The bells have rung, 2019 has arrived and Formula 1 is counting down to the start of a new season.
74 days remain until lights out in Australia on March 16, but before teams will be launching their new cars before testing, with the first four-day event beginning on February 18 in Barcelona.
Last year saw another Mercedes vs. Ferrari battle dominate the headlines as Lewis Hamilton & Sebastian Vettel went head-to-head with the Briton coming out on top.
Red Bull was once again close but not close enough in third and Renault emerged victorious in a titanic midfield scrap while historic names like McLaren and Williams struggled.
2019 will be historic, marking both the 70th championship season and the 1000th race, but it is also tipped to be a year of change in F1 so here are five things to look forward to over the next 12 months...
1. Robert Kubica's big return
A big reason why it feels like the sport is starting afresh is the raft of driver moves taking place as eight of the 10 teams see at least one new face behind the wheel.
While some will be new to F1, others will not and none are more familiar to the sport than Robert Kubica, who makes his much-anticipated comeback with Williams after nine years away.
A horrendous rally crash in early 2011 was thought to have ended the Pole's racing career after suffering arm injuries which still affect him today.
But that all changed in 2017 as a number of test days paved the way to a reserve and development driver role with the Grove-based team last year and now a race seat for this season.
Kubica fever has been back in effect since the first day he turned a wheel publicly with Renault a year-and-a-half ago, and now he has the chance to show he still has what it takes to compete at the very highest level.
Results won't be immediate, particularly at a Williams squad that had its third-worst year ever in 2018, but just to see Kubica back on an F1 grid is satisfying enough by itself
2. Kimi & Ricci join the midfield battle
Two of the biggest driver moves for 2019 see Kimi Raikkonen and Daniel Ricciardo leave their front-running drives and join the midfield pack.
For Raikkonen, he has the opportunity to continue his F1 career at Sauber, the team where it all began back in 2001 and help continue their progress back up through the field after years of hardship.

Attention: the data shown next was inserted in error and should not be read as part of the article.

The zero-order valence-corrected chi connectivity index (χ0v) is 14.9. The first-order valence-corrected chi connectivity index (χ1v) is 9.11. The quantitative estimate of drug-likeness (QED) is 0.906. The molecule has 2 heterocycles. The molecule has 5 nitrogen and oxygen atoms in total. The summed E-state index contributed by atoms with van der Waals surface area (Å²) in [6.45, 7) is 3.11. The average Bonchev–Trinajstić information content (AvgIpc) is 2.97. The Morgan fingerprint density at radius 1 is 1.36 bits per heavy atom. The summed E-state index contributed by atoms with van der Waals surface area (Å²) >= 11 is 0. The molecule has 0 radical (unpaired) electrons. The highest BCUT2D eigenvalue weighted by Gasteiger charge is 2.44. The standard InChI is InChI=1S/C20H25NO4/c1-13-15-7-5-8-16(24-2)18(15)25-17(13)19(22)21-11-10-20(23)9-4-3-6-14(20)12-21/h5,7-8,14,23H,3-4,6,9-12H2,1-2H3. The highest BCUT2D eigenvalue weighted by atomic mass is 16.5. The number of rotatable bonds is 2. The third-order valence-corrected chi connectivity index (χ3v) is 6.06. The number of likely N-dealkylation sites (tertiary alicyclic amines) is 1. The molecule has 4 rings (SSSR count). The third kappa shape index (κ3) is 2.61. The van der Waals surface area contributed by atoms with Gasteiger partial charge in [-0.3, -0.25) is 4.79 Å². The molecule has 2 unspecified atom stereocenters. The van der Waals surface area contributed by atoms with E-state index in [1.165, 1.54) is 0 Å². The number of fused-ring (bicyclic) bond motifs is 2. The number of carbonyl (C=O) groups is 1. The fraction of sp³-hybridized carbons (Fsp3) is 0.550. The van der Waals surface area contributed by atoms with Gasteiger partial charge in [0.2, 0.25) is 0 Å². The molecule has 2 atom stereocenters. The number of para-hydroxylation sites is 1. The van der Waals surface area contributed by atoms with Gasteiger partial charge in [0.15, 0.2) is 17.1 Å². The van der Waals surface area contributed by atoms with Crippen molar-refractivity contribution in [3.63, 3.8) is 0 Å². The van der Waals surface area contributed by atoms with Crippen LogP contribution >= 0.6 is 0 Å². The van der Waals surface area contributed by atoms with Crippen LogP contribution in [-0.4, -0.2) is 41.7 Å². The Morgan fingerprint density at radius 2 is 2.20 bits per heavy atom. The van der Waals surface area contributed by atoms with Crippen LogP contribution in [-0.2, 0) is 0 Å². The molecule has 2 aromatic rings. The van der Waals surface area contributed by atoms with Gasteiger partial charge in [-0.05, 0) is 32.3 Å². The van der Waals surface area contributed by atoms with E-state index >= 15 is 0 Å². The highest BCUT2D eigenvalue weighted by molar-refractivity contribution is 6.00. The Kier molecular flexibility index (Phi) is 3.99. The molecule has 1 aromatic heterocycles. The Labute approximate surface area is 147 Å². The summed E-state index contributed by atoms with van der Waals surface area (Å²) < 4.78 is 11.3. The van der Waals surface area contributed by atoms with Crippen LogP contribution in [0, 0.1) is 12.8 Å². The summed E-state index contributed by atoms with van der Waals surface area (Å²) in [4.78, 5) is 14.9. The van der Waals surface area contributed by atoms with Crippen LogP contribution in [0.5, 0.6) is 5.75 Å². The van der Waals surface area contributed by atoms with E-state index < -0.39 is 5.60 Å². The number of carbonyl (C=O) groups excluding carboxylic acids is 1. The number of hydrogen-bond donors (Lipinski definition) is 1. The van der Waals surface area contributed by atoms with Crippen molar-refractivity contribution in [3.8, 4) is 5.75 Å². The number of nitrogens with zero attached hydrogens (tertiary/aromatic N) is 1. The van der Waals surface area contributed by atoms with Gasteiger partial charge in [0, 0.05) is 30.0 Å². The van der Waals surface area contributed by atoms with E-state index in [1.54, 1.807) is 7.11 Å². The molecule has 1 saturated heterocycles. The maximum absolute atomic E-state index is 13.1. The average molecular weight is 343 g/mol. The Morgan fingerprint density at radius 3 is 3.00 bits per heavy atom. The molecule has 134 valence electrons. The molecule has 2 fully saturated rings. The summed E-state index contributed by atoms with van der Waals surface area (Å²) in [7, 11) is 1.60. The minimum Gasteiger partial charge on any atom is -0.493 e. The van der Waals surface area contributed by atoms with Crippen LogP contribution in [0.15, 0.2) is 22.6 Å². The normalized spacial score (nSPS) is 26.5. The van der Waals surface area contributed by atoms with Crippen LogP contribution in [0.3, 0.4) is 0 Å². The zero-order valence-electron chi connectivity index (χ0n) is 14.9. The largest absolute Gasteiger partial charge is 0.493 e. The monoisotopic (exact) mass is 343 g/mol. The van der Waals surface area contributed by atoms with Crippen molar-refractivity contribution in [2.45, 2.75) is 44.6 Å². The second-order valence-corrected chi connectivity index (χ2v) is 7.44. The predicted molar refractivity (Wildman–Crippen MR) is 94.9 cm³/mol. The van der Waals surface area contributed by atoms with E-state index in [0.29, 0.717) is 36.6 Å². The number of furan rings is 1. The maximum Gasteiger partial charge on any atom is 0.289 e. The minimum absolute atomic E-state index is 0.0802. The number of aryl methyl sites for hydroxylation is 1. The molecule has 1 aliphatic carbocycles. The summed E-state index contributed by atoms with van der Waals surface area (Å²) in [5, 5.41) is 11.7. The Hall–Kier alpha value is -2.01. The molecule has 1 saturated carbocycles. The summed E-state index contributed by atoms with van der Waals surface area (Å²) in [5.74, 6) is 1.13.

As for Ricciardo, his decision to leave Red Bull remains one of the most debated topics from last season, but for the Australian, the challenge of trying to lead Renault back to the front in F1 was too interesting to turn down.
Questions remain over how successful their endeavours will be, in the meantime though both Kimi and Daniel can expect plenty of brilliant battles in what will likely be a very closely fought midfield against the likes of Racing Point, Haas and McLaren.
3. F2's top names make the jump
Amid the driver shake-up for 2019, three names will make their F1 debut in Melbourne and they are the top three finishers from last year's F2 championship.
Champion George Russell will race for Williams, Lando Norris is promoted at McLaren and Alexander Albon takes his place at Toro Rosso.
For Russell, the pressure is a little higher having matched the same feat as Charles Leclerc of winning F2 and GP3 at his first attempt. There is also the prospect of impressing his superiors at Mercedes, particularly with Esteban Ocon not on the grid.
Norris shall follow in the footsteps of Lewis Hamilton at McLaren which, despite their drop in competitiveness, still brings a weight of expectation. Then there's Albon who impressed against Leclerc in the junior categories and will have the eyes of Red Bull watching over him.
It is the first time since the early 1990's that the top three from the second highest level of open-wheel racing have all made the jump to F1, and their arrival will only increase the already vast amount of talent on the grid, all eager to make their mark.
4. Max Verstappen leads Red Bull into Honda era
Could 2019 finally be the year Red Bull makes that final step and challenges Mercedes and Ferrari on a regular basis?
Well, it is probably their best chance yet as tweaks in the aerodynamic regulations offering a chance to gain an advantage and the new Honda engine partnership may be the final piece in the puzzle.
After five years of suffering with Renault, expectations are high that the ever-improving Japanese supplier can at least allow Red Bull to be competitive at every Grand Prix.
Will it be enough for a title challenge? That may depend on Max Verstappen who was arguably the second best driver on the grid by the end of 2018 behind Hamilton.
If the Dutchman can continue his impressive form, finding the consistency to go with his massive talent, then maybe, just maybe, he's the man to beat in 2019.
5. Charles Leclerc heads to Ferrari
This is the story most are looking forward to this year as we find out if Leclerc has what it takes to compete against the very best while dressed in red.
The Monegasque lived up to the hype at Sauber in his rookie year and now has the opportunity to stake his claim at Ferrari and prove why he is the man expected to lead the Scuderia into the next decade.
Leclerc has nothing to fear against his new teammate Sebastian Vettel, the thought of him walking in and instantly beating the German while discussed is not considered likely.
But if he does start to shake the walls at Maranello, it could well trigger a new era in F1 and watching him try and achieve that promises to be truly special.
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